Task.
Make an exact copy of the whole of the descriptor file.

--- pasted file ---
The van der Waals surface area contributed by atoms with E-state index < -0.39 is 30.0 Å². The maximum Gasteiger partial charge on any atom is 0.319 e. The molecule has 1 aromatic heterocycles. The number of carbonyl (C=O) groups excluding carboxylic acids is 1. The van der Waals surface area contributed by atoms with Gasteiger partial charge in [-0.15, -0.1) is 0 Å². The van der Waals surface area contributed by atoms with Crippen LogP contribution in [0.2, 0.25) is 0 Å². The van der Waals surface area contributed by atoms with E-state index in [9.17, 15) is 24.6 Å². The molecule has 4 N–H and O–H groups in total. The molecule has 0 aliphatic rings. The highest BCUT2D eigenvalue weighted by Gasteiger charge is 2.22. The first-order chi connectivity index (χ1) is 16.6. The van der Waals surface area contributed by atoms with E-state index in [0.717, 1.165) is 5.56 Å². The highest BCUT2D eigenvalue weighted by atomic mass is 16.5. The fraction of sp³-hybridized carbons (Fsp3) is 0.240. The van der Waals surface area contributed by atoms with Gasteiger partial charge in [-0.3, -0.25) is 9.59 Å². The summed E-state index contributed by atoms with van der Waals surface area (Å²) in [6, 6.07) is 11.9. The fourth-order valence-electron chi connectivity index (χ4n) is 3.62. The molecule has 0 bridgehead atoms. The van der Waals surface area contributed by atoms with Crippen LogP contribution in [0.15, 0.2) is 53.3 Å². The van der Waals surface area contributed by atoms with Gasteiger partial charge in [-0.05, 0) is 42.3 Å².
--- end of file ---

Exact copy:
The van der Waals surface area contributed by atoms with E-state index < -0.39 is 30.0 Å². The maximum Gasteiger partial charge on any atom is 0.319 e. The molecule has 1 aromatic heterocycles. The number of carbonyl (C=O) groups excluding carboxylic acids is 1. The van der Waals surface area contributed by atoms with Gasteiger partial charge in [-0.15, -0.1) is 0 Å². The van der Waals surface area contributed by atoms with Crippen LogP contribution in [0.2, 0.25) is 0 Å². The van der Waals surface area contributed by atoms with E-state index in [9.17, 15) is 24.6 Å². The molecule has 4 N–H and O–H groups in total. The molecule has 0 aliphatic rings. The highest BCUT2D eigenvalue weighted by Gasteiger charge is 2.22. The first-order chi connectivity index (χ1) is 16.6. The van der Waals surface area contributed by atoms with E-state index in [0.717, 1.165) is 5.56 Å². The highest BCUT2D eigenvalue weighted by atomic mass is 16.5. The fraction of sp³-hybridized carbons (Fsp3) is 0.240. The van der Waals surface area contributed by atoms with Gasteiger partial charge in [-0.3, -0.25) is 9.59 Å². The summed E-state index contributed by atoms with van der Waals surface area (Å²) in [6, 6.07) is 11.9. The fourth-order valence-electron chi connectivity index (χ4n) is 3.62. The molecule has 0 bridgehead atoms. The van der Waals surface area contributed by atoms with Crippen LogP contribution in [0.15, 0.2) is 53.3 Å². The van der Waals surface area contributed by atoms with Gasteiger partial charge in [-0.05, 0) is 42.3 Å².